Increase in the number of children who hit the fairways

By Liu Zhihua ( China Daily ) Updated: 2015-07-04 08:36:54

Increase in the number of children who hit the fairways

A group of Chinese boys took part in junior golf games abroad. [Photo/China Daily]

When South Korean golf coach Park Sang-hun first came to China in 1996, he noted that few Chinese adults played golf, let alone the children.

Now, as golf has gained much prominence in the Chinese sport scene, more children have also chosen golf among a wide range of sport activities, says Park, who used to be a professional golfer until 2005, and has been coaching children in China since 2001.

Although there are no reliable statistics on the number of junior Chinese golfers in 2015, the Forward Management Group, a Chinese leading company in golf industry, estimated in its 2013 industry report that there were more than 32,000 of them in China, and the number is increasing fast.

Most Chinese adults picked up their golf clubs after 2003, and then children got exposed to the sport under their parents' influence, Park observes.

"Golf is a good sport and is good for children's development both physically and mentally," he says.

However, He Jun, a young coach and Park's colleague, suggests that there may be another reason for the increase in the number of junior golf players.

Chinese parents want their children to enjoy the sport, but more importantly, they believe that playing golf will provide the children a competitive advantage when they apply for overseas schools, and also will help them integrate into the new environment while they study or live abroad, because foreign countries attach great importance to sport, He says.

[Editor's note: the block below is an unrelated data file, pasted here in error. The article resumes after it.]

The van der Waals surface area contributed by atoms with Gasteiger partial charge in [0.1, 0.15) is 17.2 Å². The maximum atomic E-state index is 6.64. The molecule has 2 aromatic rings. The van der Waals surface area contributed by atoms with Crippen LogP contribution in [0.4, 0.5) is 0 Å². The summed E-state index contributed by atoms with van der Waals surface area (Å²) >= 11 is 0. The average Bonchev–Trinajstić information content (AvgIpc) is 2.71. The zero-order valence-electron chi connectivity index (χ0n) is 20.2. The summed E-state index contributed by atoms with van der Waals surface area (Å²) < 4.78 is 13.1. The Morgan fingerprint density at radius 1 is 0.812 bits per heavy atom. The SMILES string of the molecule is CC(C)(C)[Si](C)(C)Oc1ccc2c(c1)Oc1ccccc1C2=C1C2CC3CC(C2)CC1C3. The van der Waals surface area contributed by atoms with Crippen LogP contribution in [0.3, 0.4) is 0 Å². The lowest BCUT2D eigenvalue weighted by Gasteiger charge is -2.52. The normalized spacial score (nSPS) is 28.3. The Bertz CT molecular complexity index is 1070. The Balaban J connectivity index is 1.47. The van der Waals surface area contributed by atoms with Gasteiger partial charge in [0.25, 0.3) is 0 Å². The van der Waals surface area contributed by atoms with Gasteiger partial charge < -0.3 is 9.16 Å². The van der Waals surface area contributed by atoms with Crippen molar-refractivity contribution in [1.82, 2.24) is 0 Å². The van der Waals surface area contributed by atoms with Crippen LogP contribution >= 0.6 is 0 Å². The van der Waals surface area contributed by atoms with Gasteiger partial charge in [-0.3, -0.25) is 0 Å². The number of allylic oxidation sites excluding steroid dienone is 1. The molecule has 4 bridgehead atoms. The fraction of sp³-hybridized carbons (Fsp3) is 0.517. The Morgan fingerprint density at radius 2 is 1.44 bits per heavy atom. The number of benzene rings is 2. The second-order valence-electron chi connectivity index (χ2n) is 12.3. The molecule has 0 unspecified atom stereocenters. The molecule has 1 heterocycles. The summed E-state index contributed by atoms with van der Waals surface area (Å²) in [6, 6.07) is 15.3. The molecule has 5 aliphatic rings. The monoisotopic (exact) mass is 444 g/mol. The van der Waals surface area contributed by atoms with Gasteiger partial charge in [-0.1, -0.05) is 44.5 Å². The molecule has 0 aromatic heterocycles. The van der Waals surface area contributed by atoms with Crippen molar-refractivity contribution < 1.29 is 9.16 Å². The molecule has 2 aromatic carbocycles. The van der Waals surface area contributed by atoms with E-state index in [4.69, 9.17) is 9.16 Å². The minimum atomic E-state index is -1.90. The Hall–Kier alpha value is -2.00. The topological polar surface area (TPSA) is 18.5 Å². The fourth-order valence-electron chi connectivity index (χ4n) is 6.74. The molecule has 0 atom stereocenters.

Whatever the case, Park believes that the popularity of golf among juniors will boost the competence of Chinese golf professionals in the near future.

Most of the current Chinese professional golfers did not receive much professional training when they were young, Park says.

Park's coach center has more than 50 regular junior golfers, with the youngest aged only 5-years-old. Most of them go to play the game during weekends, while a cluster of four to five go almost every day, because they aim to become professional players.

The infrastructure for the sport in China is still weak compared with other countries, such as South Korea, especially in terms of modern courses, training centers, and professional schools.

There are also limited golf tournaments and events for junior players, although the situation has improved, Park says.

The shortage of quality coaches remains an urgent problem preventing the development of junior golf in China.

"Many golf coaches in China teach children the same way they teach adults, which is very wrong," Park says.

"Children have different physiques and psychology from adults, and need special training techniques and care."

Zhu Zhizhen, a father of a 7-year-old golfer, also criticizes those parents who push their children hard, hoping they would have a golf career when they grow up.

"My son's generation is lucky in that they have much better access to information and training if they want to play golf, and they also have many opportunities to go abroad to get exposed to the most developed golf environment, such as in the United States," Zhu says.

"But sometimes Chinese parents are too eager for their children to excel in the games, and make playing golf a burden for the children.

"Golf should be fun and enjoyable for children."

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